- Associated Press - Friday, October 17, 2014

MORGANTOWN, W.Va. (AP) - No Ebola cases have emerged in West Virginia, but hospitals, state health official and residents are preparing for the worst.

West Virginia University’s public affairs office sent an email Tuesday to the entire campus community - more than 35,000 people - going over protocols from the Centers for Disease Control and Prevention. Those include washing hands often with soap and water or an alcohol-based hand sanitizer; not touching the blood or body fluids sick people; and avoiding items such as clothes, bedding, needles, or medical equipment that may have come in contact with a sick person’s blood or body fluids.

Those are excellent suggestions for students and West Virginia residents in general, says Tony Gregory, a spokesman for the West Virginia Hospital Association. But for hospitals, he said, the potential challenges are more complicated.

CDC guidelines for Ebola infection control were updated Aug. 1 to ensure, among other things, that hospitals have personal protective equipment including disposable gloves, gowns, eye protection and facemasks that protect against direct skin contact. While hospitals are prepared for infectious diseases, the CDC guidelines for Ebola are more specific. That’s why Gregory says hospitals are generally prepared but “in the process of improving” standards.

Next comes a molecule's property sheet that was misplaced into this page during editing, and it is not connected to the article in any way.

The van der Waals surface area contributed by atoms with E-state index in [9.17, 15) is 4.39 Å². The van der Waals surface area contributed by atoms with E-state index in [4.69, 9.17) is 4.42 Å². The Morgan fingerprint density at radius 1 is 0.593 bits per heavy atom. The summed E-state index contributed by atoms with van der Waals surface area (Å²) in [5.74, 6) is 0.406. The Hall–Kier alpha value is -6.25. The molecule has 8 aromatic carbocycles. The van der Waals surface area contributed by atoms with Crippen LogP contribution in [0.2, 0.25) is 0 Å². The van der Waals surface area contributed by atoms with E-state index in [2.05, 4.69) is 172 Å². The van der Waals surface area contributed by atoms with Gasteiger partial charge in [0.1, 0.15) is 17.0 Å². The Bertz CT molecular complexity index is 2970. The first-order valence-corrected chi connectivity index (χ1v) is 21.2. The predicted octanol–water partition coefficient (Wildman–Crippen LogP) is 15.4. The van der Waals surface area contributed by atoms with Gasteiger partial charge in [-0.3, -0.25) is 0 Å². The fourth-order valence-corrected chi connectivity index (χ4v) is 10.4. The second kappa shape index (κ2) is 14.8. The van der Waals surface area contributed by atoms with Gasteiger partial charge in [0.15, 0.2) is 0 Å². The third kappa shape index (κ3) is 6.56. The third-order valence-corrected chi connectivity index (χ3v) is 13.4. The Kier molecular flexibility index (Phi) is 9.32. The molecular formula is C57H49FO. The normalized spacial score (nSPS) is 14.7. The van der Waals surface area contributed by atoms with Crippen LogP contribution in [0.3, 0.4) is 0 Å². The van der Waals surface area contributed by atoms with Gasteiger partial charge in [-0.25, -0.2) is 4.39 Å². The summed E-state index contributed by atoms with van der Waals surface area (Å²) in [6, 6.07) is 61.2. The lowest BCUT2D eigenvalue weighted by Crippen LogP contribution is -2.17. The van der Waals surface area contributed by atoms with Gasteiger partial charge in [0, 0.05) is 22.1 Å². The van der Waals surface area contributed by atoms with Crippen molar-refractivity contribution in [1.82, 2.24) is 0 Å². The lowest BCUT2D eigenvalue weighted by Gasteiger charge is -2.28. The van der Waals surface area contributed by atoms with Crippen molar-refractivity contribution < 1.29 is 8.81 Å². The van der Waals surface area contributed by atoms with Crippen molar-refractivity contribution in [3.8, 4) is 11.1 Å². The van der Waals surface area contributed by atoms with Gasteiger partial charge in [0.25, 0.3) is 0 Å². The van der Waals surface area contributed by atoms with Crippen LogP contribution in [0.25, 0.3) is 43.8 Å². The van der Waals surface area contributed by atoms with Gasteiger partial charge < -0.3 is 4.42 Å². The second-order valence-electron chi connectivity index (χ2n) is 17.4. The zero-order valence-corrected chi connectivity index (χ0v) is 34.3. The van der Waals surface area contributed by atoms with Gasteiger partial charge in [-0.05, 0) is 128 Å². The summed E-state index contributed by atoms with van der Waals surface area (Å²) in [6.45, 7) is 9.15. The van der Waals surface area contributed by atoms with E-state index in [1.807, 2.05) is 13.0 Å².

Hospitals statewide participated in a conference call with the West Virginia Department of Health and Human Services Thursday to coordinate the response if an Ebola patient is found in West Virginia.

“We’re getting new information daily if not hourly,” Gregory said. “We’re making sure that we’re prepared and we’re sharing any new information we receive with all the departments and hospital leadership.”

That’s the best anyone can do for now, said DHHS spokesman Toby D. Wagoner.

“Preparedness is the focus,” Wagoner said in an email to the Associated Press.

A DHHS epidemiologist, on-call 24 hours per day, can help West Virginia hospitals with guidance if they receive an Ebola patient, Wagoner said.

“Residents need to know that Ebola is serious, but to remember to keep it in perspective,” Wagoner said. “The DHHR is monitoring the situation and is ensuring the public has the latest information. There is a lot of misinformation on social media. If they have questions, they should speak to their health care provider or their local health department. They could check out the website for more information.”

Rumors of Ebola in several passengers on an Atlanta flight into Charleston’s Yeager airport and rumors of Ebola patients in Morgantown both turned out to be false.

On the web

DHHR: www.dhhr.wv.gov/bph

CDC: https://www.cdc.gov/vhf/ebola/outbreaks/2014-west-africa/qa.html


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